Stolen or easily-guessed passwords have long been the weakest link in security, leaving many Webmail accounts subject to hijacking by identity thieves, spammers and extortionists. To combat this threat on its platform, Google is announcing that starting today, users of Google’s Gmail service and other applications will have the option to beef up the security around these accounts by adding one-time pass codes sent to their mobile or land line phones.
For several months, Google has been offering this option to business customers and to “hundreds of thousands” of regular users who lost control over their accounts due to password theft, said Nishit Shah, product Manager for Google Security. Today, Google will begin rolling this feature out to all users, although it may be available to all users immediately, Shah said.
“It’s an extra step, but it’s one that significantly improves the security of your Google Account because it requires the powerful combination of both something you know—your username and password—and something that only you should have—your phone,” Shah wrote in a blog post published today. “A hacker would need access to both of these factors to gain access to your account. If you like, you can always choose a ‘Remember verification for this computer for 30 days’ option, and you won’t need to re-enter a code for another 30 days. You can also set up one-time application-specific passwords to sign in to your account from non-browser based applications that are designed to only ask for a password, and cannot prompt for the code.”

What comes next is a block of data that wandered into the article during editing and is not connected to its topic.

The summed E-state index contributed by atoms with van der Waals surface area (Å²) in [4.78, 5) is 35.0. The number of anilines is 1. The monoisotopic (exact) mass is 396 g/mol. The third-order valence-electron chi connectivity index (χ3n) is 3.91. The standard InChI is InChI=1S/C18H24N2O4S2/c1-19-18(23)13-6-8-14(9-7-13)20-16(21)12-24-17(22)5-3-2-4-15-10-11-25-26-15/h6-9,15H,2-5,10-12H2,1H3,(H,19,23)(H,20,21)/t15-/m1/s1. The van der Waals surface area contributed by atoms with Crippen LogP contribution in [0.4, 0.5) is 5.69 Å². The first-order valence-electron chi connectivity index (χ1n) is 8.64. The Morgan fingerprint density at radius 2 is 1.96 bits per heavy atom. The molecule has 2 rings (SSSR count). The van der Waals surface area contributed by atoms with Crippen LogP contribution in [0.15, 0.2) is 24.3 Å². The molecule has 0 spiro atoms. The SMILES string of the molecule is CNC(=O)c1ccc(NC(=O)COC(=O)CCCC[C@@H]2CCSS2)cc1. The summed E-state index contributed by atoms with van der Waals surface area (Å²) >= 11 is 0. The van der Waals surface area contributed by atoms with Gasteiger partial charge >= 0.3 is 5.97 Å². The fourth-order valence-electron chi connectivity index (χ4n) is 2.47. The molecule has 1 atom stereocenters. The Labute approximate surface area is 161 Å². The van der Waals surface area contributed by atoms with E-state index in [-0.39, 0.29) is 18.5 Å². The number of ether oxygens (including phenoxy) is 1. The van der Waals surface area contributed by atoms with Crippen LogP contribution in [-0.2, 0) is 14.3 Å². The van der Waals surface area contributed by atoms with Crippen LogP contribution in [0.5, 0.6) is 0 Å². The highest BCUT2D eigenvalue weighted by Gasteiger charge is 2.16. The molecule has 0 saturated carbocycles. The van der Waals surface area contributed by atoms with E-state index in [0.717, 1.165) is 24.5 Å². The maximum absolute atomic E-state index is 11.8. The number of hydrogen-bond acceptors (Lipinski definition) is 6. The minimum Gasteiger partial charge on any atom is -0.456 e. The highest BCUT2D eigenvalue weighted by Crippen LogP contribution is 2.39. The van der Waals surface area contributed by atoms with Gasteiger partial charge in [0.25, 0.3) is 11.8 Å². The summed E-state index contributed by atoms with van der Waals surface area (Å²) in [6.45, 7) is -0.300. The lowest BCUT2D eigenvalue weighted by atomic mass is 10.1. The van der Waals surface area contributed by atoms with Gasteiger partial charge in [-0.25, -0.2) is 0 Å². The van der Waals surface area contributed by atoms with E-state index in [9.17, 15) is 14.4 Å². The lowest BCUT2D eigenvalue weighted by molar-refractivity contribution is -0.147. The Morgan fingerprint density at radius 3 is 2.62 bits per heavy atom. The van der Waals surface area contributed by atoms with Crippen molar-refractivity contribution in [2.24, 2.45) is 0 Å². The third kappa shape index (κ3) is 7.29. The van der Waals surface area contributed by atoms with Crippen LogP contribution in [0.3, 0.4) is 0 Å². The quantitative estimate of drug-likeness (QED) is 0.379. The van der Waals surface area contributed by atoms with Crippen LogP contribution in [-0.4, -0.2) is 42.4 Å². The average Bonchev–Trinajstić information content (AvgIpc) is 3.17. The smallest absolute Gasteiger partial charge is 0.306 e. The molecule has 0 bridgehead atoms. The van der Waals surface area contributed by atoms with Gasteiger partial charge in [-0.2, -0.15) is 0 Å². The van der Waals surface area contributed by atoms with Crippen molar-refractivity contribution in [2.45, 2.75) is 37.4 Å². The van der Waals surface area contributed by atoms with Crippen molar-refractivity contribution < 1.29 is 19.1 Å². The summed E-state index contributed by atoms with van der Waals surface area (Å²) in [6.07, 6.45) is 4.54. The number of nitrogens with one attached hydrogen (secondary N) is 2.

I set up the 2-step verification process for my Gmail account, and found the process to be quick and painless, if a little involved. I choose to set it up to call my Skype line and read the code aloud, and the call came in three seconds after I hit the submit button. The setup wizard then gave me 10 backup codes to use in cases when for whatever reason I don’t have access to my Skype account. Another setup page offered the ability to add a secondary backup phone to send the code via SMS/text message, or automated voice message.